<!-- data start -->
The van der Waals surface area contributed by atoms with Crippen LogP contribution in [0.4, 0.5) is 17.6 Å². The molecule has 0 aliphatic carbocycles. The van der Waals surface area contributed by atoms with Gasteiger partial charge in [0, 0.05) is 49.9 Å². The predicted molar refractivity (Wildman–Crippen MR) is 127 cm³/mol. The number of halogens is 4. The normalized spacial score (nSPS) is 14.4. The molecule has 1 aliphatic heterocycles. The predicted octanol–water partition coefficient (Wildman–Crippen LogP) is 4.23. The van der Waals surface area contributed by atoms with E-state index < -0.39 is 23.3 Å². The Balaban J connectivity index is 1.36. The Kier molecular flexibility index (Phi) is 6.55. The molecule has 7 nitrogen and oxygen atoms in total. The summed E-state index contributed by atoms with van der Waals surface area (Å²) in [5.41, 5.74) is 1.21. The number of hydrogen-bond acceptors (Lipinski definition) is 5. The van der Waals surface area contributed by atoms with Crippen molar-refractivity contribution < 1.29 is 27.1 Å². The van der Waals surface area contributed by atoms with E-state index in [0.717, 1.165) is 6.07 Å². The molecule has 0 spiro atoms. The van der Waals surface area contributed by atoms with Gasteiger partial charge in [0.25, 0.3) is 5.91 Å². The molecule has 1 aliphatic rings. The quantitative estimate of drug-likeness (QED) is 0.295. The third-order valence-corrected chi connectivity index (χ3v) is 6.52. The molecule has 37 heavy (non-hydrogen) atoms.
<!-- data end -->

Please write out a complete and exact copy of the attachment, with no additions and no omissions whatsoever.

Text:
The van der Waals surface area contributed by atoms with Crippen LogP contribution in [0.4, 0.5) is 17.6 Å². The molecule has 0 aliphatic carbocycles. The van der Waals surface area contributed by atoms with Gasteiger partial charge in [0, 0.05) is 49.9 Å². The predicted molar refractivity (Wildman–Crippen MR) is 127 cm³/mol. The number of halogens is 4. The normalized spacial score (nSPS) is 14.4. The molecule has 1 aliphatic heterocycles. The predicted octanol–water partition coefficient (Wildman–Crippen LogP) is 4.23. The van der Waals surface area contributed by atoms with E-state index < -0.39 is 23.3 Å². The Balaban J connectivity index is 1.36. The Kier molecular flexibility index (Phi) is 6.55. The molecule has 7 nitrogen and oxygen atoms in total. The summed E-state index contributed by atoms with van der Waals surface area (Å²) in [5.41, 5.74) is 1.21. The number of hydrogen-bond acceptors (Lipinski definition) is 5. The van der Waals surface area contributed by atoms with Crippen molar-refractivity contribution < 1.29 is 27.1 Å². The van der Waals surface area contributed by atoms with E-state index in [0.717, 1.165) is 6.07 Å². The molecule has 0 spiro atoms. The van der Waals surface area contributed by atoms with Gasteiger partial charge in [0.25, 0.3) is 5.91 Å². The molecule has 1 aliphatic rings. The quantitative estimate of drug-likeness (QED) is 0.295. The third-order valence-corrected chi connectivity index (χ3v) is 6.52. The molecule has 37 heavy (non-hydrogen) atoms.